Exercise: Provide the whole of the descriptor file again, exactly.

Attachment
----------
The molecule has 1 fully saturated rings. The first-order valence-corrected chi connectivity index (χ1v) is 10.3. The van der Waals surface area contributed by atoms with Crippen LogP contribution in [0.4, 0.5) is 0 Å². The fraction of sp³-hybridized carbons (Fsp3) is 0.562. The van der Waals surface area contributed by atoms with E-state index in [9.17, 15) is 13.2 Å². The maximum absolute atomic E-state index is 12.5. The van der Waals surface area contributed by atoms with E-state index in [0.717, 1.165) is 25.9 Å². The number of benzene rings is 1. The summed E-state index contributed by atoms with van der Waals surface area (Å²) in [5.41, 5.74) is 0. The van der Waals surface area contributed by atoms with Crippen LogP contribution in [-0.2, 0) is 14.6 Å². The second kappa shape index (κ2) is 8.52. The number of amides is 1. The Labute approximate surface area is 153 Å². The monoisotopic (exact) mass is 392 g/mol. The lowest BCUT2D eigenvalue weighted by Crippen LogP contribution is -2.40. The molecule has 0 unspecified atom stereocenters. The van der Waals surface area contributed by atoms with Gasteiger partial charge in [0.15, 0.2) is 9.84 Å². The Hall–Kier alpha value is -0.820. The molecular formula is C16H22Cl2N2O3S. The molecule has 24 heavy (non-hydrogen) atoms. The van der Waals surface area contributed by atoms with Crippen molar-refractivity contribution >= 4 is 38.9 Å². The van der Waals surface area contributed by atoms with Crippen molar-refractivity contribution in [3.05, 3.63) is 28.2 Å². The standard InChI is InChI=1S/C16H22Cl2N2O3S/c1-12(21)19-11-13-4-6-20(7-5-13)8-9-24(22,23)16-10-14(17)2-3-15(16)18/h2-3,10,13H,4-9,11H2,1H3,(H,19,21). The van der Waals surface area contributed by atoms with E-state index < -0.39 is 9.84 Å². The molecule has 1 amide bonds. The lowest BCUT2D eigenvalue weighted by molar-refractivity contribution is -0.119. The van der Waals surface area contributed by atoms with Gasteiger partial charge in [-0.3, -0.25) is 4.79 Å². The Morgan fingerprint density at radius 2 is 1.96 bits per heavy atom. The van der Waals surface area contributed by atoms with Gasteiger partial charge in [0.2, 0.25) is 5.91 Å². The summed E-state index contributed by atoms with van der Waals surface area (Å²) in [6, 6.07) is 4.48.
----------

The molecule has 1 fully saturated rings. The first-order valence-corrected chi connectivity index (χ1v) is 10.3. The van der Waals surface area contributed by atoms with Crippen LogP contribution in [0.4, 0.5) is 0 Å². The fraction of sp³-hybridized carbons (Fsp3) is 0.562. The van der Waals surface area contributed by atoms with E-state index in [9.17, 15) is 13.2 Å². The maximum absolute atomic E-state index is 12.5. The van der Waals surface area contributed by atoms with E-state index in [0.717, 1.165) is 25.9 Å². The number of benzene rings is 1. The summed E-state index contributed by atoms with van der Waals surface area (Å²) in [5.41, 5.74) is 0. The van der Waals surface area contributed by atoms with Crippen LogP contribution in [-0.2, 0) is 14.6 Å². The second kappa shape index (κ2) is 8.52. The number of amides is 1. The Labute approximate surface area is 153 Å². The monoisotopic (exact) mass is 392 g/mol. The lowest BCUT2D eigenvalue weighted by Crippen LogP contribution is -2.40. The molecule has 0 unspecified atom stereocenters. The van der Waals surface area contributed by atoms with Gasteiger partial charge in [0.15, 0.2) is 9.84 Å². The Hall–Kier alpha value is -0.820. The molecular formula is C16H22Cl2N2O3S. The molecule has 24 heavy (non-hydrogen) atoms. The van der Waals surface area contributed by atoms with Crippen molar-refractivity contribution >= 4 is 38.9 Å². The van der Waals surface area contributed by atoms with Crippen molar-refractivity contribution in [3.05, 3.63) is 28.2 Å². The standard InChI is InChI=1S/C16H22Cl2N2O3S/c1-12(21)19-11-13-4-6-20(7-5-13)8-9-24(22,23)16-10-14(17)2-3-15(16)18/h2-3,10,13H,4-9,11H2,1H3,(H,19,21). The van der Waals surface area contributed by atoms with E-state index < -0.39 is 9.84 Å². The molecule has 1 amide bonds. The lowest BCUT2D eigenvalue weighted by molar-refractivity contribution is -0.119. The van der Waals surface area contributed by atoms with Gasteiger partial charge in [-0.3, -0.25) is 4.79 Å². The Morgan fingerprint density at radius 2 is 1.96 bits per heavy atom. The van der Waals surface area contributed by atoms with Gasteiger partial charge in [0.2, 0.25) is 5.91 Å². The summed E-state index contributed by atoms with van der Waals surface area (Å²) in [6, 6.07) is 4.48.